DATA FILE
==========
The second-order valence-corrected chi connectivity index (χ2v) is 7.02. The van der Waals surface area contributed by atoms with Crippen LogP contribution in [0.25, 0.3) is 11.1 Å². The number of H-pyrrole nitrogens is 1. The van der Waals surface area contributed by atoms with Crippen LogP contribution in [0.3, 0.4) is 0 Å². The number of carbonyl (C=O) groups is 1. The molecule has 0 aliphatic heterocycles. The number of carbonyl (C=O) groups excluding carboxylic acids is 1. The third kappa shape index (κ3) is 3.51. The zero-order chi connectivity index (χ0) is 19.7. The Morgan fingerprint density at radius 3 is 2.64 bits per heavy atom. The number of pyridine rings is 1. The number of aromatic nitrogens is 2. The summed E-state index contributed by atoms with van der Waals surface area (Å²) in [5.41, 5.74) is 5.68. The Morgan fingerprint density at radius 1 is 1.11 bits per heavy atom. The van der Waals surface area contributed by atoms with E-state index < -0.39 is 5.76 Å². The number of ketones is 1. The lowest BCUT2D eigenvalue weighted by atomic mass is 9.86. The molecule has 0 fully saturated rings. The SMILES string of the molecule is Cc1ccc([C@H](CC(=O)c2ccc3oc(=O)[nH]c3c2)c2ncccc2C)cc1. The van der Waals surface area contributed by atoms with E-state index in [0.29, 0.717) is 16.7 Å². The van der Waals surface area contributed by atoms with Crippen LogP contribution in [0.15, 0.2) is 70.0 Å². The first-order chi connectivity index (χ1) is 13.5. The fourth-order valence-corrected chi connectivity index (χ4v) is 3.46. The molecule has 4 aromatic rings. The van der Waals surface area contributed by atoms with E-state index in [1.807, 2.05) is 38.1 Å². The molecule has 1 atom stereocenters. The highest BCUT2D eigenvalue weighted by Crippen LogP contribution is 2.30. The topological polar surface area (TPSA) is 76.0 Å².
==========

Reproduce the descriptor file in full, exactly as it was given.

The second-order valence-corrected chi connectivity index (χ2v) is 7.02. The van der Waals surface area contributed by atoms with Crippen LogP contribution in [0.25, 0.3) is 11.1 Å². The number of H-pyrrole nitrogens is 1. The van der Waals surface area contributed by atoms with Crippen LogP contribution in [0.3, 0.4) is 0 Å². The number of carbonyl (C=O) groups is 1. The molecule has 0 aliphatic heterocycles. The number of carbonyl (C=O) groups excluding carboxylic acids is 1. The third kappa shape index (κ3) is 3.51. The zero-order chi connectivity index (χ0) is 19.7. The Morgan fingerprint density at radius 3 is 2.64 bits per heavy atom. The number of pyridine rings is 1. The number of aromatic nitrogens is 2. The summed E-state index contributed by atoms with van der Waals surface area (Å²) in [5.41, 5.74) is 5.68. The Morgan fingerprint density at radius 1 is 1.11 bits per heavy atom. The van der Waals surface area contributed by atoms with E-state index < -0.39 is 5.76 Å². The number of ketones is 1. The lowest BCUT2D eigenvalue weighted by atomic mass is 9.86. The molecule has 0 fully saturated rings. The SMILES string of the molecule is Cc1ccc([C@H](CC(=O)c2ccc3oc(=O)[nH]c3c2)c2ncccc2C)cc1. The van der Waals surface area contributed by atoms with E-state index in [0.29, 0.717) is 16.7 Å². The van der Waals surface area contributed by atoms with Crippen LogP contribution in [0.15, 0.2) is 70.0 Å². The first-order chi connectivity index (χ1) is 13.5. The fourth-order valence-corrected chi connectivity index (χ4v) is 3.46. The molecule has 4 aromatic rings. The van der Waals surface area contributed by atoms with E-state index in [1.807, 2.05) is 38.1 Å². The molecule has 1 atom stereocenters. The highest BCUT2D eigenvalue weighted by Crippen LogP contribution is 2.30. The topological polar surface area (TPSA) is 76.0 Å².